UConn pilot study determines yoga can increase the quality of life for pediatric cancer patients

University of Connecticut professor of psychology and longtime yogi (practitioner of yoga), Dr. Crystal Park received funding through the Institute for Collaboration on Health, Intervention, and Policy (InCHIP) on campus to conduct a pilot study to determine if it is feasible for pediatric cancer patients to use yoga as a way to increase their quality of life. (Jason Jiang/The Daily Campus)

University of Connecticut professor of psychology and longtime yogi (practitioner of yoga), Dr. Crystal Park, recently conducted a pilot study to determine if it is feasible for pediatric cancer patients to use yoga as a way to increase their quality of life.

“It’s a pretty exciting time to be a yoga research,” Park said.

Park received funding through the Institute for Collaboration on Health, Intervention, and Policy (InCHIP) on campus for her study. The next step is to apply for a grant to conduct a much larger study, Park said.

 "There's a lot to be done [and] a lot to be learned," Park said. "We're very interested not just in whether it helps but you know really how it helps, what goes on and what the mechanisms are for yoga."

 In her recent study, published in "Rehabilitation Oncology" in Jan. 2017, Park worked with Dr. Andrea D. Orsey, a pediatric hematologist/oncologist at Connecticut Children's Medical Center, to develop a study working with 10 patients and their families using yoga interventions.

 A yoga intervention is when several individuals are under the instruction of a single yoga teacher in a class. In this sense, the classes are measured for their effectiveness rather than the individuals themselves, allowing for comparisons across classes and groups, Park said.

 "It's not a personal level measure; it's an intervention level measure," Park said. "So, [the measure] applies to the intervention whether it's a Bikram (hot yoga) class or a pranayama (breathing) class or a vinyasa (flow of poses) class — it's really designed to say what happens in that class."

 This method of measurement is another research endeavor Park started six years ago. In a UConn Today story from 2011, Park talked of developing a standardized assessment tool to ease the burden of comparing the different aspects of yoga. This assessment tool, or in other words the yoga interventions, has succeeded in easing that burden, but the next step is to understand what is happening during a yoga intervention that results in a better quality of life.  

 A lot happens during a yoga intervention, including posture, breath work, meditation and the spiritual component, so it is difficult to pinpoint whether only one of those is helping or if it's a combination of them, Park said.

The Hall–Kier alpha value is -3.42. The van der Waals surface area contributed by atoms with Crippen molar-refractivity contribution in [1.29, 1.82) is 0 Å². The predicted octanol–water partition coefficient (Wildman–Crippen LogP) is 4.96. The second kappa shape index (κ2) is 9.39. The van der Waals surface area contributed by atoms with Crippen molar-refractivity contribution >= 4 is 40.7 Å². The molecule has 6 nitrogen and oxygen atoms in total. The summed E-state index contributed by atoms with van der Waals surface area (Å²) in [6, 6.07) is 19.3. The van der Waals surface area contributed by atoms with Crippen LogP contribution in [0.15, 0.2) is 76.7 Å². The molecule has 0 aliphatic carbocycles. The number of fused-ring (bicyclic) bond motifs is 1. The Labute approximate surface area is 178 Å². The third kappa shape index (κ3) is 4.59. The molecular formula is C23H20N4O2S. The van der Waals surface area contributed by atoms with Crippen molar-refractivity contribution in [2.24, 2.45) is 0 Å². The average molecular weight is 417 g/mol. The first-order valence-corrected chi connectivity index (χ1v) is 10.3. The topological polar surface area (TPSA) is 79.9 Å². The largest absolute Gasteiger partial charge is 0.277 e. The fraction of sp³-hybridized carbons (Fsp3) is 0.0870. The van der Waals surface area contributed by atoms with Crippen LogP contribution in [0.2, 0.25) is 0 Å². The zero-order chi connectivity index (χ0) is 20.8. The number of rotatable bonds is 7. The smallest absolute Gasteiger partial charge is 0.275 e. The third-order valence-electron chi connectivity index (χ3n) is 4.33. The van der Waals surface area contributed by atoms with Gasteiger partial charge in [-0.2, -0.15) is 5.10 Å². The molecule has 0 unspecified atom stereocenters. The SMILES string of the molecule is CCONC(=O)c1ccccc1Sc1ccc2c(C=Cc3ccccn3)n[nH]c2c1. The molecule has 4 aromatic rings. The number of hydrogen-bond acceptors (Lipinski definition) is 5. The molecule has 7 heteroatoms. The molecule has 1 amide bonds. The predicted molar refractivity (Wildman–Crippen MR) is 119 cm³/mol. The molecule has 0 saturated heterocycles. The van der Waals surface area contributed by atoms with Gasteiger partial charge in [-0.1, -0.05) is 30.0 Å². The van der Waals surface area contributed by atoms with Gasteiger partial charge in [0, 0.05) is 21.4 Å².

While her recent study did not include any control groups, Park said her larger trial will.

 "Maybe [the patients] would have also benefitted from, you know, from a video game or, you know, playing on the playground," Park said. "We need to have a control and see that yoga works better than some other active condition. And that's why we need the bigger trial."

Park said she will apply for a grant early this year in hopes of working with a group of 120 participants at another hospital nearby.

 Sabrina Strom, an eighth-semester biology major and president of UConn's Yoga Club, was not surprised by the results of Park's pilot study and could personally relate to the healing affects of yoga.

 "In my personal experience, yoga has improved my mood and ability to think clearly and breathe deeply," Strom said. "It has reduced my stress level, increased my energy and helped to alleviate back pain and headaches."

Melissa Pieciak, a yoga instructor at Samadhi Yoga Studio in Manchester, CT, said she too witnessed how yoga can heal chronic conditions in her own practice and in those of her students.

“On a daily basis I hear students say after yoga class that they are less stressed, more calm and are better able to handle the challenges in life,” Pieciak said. “When a student comes up to me after class and tells me that they were able to get off their high blood pressure medication, sleeping pills or anxiety medication I am absolutely thrilled to see the healing power of yoga in my [students’ lives] each and everyday.”

Pieciak said while she did not start practicing yoga with the intention of healing, that is exactly what has happened as a result.

“When the chaos of the mind is quieted in the practice of yoga, your mind and body’s natural healing abilities are free to flow,” Pieciak said.


Emma Casagrande is a campus correspondent for The Daily Campus. She can be reached via email at emma.casagrande@uconn.edu.